System: PlayStation 2 :: Rating: Teen :: Players: 1-2
Genre: Music :: Released: 01 November 2005
By Damien Wilkens
15 June 2006 — I remember the first time I tried to learn guitar: it was 5th grade. The reason: Nicole Neslein. Her deadly combination of raven black hair, Minnie Mouse backpack and general disinterest in my existence were more than enough to leave me smitten. Sure, on the surface it looked like I had no chance, but she would be mine, oh yes, she would be mine — as no girl could resist the charm of an unplugged performance of Van Halen's "Right Now".
Problem is, no one clued her in to this fact, and what resulted was an acoustic assault that sounded less like Eddie Van Halen, and more like Martin Van Buren. On that sad note (horrible pun intended), I decided to hang up the ax, putting an apparent end to my dreams of being a rock star... or so I thought.
Enter Guitar Hero, part video game, part guitar simulation and part window to my soul. Alright, perhaps that is a bit much, but it definitely is the stuff gaming dreams are made of.
Coming from Harmonix (Frequency, Amplitude), Guitar Hero definitely shares a lot of similarities with its predecessors. Notes scroll vertically down linear pathways, requiring an action corresponding to its position / color (in this case: green, red, yellow, blue and orange). What sets the game apart (besides its focus on just one instrument) is the inclusion of the nearly life-size guitar controller which comes as part of the $80 package, resulting in an experience unlike anything seen before on a home console.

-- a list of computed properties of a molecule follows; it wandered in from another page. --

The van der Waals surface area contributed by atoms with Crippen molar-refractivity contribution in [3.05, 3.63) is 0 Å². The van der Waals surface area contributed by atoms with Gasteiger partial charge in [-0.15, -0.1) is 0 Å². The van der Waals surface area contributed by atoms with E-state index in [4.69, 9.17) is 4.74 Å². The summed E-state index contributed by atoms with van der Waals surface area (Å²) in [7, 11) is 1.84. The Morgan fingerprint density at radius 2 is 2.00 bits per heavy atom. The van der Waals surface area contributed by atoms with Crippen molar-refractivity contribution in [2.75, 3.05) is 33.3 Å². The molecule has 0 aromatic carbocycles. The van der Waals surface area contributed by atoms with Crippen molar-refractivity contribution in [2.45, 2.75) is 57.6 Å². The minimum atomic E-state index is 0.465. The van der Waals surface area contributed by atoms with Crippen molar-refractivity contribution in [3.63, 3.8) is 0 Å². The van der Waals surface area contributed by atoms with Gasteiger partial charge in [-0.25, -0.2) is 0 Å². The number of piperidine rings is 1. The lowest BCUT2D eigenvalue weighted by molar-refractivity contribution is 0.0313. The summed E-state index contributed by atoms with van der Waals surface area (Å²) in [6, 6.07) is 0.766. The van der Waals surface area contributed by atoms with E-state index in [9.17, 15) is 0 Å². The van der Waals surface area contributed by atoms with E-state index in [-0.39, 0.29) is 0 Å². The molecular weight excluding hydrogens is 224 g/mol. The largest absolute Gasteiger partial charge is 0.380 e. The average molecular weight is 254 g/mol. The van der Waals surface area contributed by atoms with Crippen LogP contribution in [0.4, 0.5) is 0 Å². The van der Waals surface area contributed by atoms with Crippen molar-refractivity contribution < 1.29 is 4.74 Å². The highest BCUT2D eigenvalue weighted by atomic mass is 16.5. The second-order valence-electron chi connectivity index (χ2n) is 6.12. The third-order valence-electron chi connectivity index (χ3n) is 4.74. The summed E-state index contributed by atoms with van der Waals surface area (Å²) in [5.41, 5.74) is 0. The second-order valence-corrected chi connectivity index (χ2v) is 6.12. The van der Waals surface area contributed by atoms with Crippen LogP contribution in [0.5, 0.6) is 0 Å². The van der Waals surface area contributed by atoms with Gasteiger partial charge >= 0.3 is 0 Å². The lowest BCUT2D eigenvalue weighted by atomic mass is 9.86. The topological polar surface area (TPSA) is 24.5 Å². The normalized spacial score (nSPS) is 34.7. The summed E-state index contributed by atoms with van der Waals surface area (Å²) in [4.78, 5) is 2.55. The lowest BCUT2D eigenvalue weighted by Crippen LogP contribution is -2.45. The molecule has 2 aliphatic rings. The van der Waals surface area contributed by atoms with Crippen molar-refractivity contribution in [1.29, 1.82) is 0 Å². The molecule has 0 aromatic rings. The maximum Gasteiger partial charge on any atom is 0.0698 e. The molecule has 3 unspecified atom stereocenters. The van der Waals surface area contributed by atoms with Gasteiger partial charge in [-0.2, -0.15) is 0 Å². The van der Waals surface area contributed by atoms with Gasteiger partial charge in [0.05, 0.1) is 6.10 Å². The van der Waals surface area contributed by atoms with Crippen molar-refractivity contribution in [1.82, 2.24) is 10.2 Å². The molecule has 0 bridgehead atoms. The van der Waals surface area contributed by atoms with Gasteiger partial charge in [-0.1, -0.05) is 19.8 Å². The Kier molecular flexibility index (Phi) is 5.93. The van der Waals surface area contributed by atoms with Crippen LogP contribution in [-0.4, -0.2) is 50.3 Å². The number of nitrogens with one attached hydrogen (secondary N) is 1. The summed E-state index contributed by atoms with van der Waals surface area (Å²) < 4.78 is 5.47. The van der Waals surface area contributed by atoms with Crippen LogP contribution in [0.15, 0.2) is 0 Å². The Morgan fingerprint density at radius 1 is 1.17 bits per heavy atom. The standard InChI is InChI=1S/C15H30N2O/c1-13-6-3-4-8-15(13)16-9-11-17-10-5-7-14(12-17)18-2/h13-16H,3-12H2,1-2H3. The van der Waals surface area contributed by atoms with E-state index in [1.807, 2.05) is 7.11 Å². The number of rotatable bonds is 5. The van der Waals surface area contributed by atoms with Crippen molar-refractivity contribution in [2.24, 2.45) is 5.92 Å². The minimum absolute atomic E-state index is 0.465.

The controller is designed to emulate the important features of a real guitar, while at the same time, simplifying everything for a much less musically gifted audience. There are five colored fret buttons (corresponding to the five in-game note fields) and a "strum bar" (used to simulate the strumming to, along with the fret buttons, activate notes). Also of note is the whammy bar, which allows for some pretty groovy sounds when holding those long notes, but as it is, really doesn't affect your score in a significant way. The only real criticism here is that it's made of a hollow plastic, which means that anyone who attempts a Skid Row-esque speaker-smashing celebration after a particularly gnarly set will most likely have to spring for a replacement. To the guitar's credit though, it stood up to long playing sessions and I can't personally name any time when the controller gave this gamer any problems.
A brief in-game tutorial allows you to get into the game rather quickly, provided you possess motor skills beyond those of a seven year old. Actually succeeding and, eventually, mastering the game itself is a bit more of a task — although most gamers should have no problem clearing the first few sets of songs. In fact, on lower difficulty settings, the game may actually be a bit too forgiving. Since all the notes are worth the same point value, botching a solo isn't so bad, as long as you get the chorus down. I didn't actually fail a song until hard mode, and that was only after some soloing efforts that would make Jimi Hendrix do a postmortem cartwheel.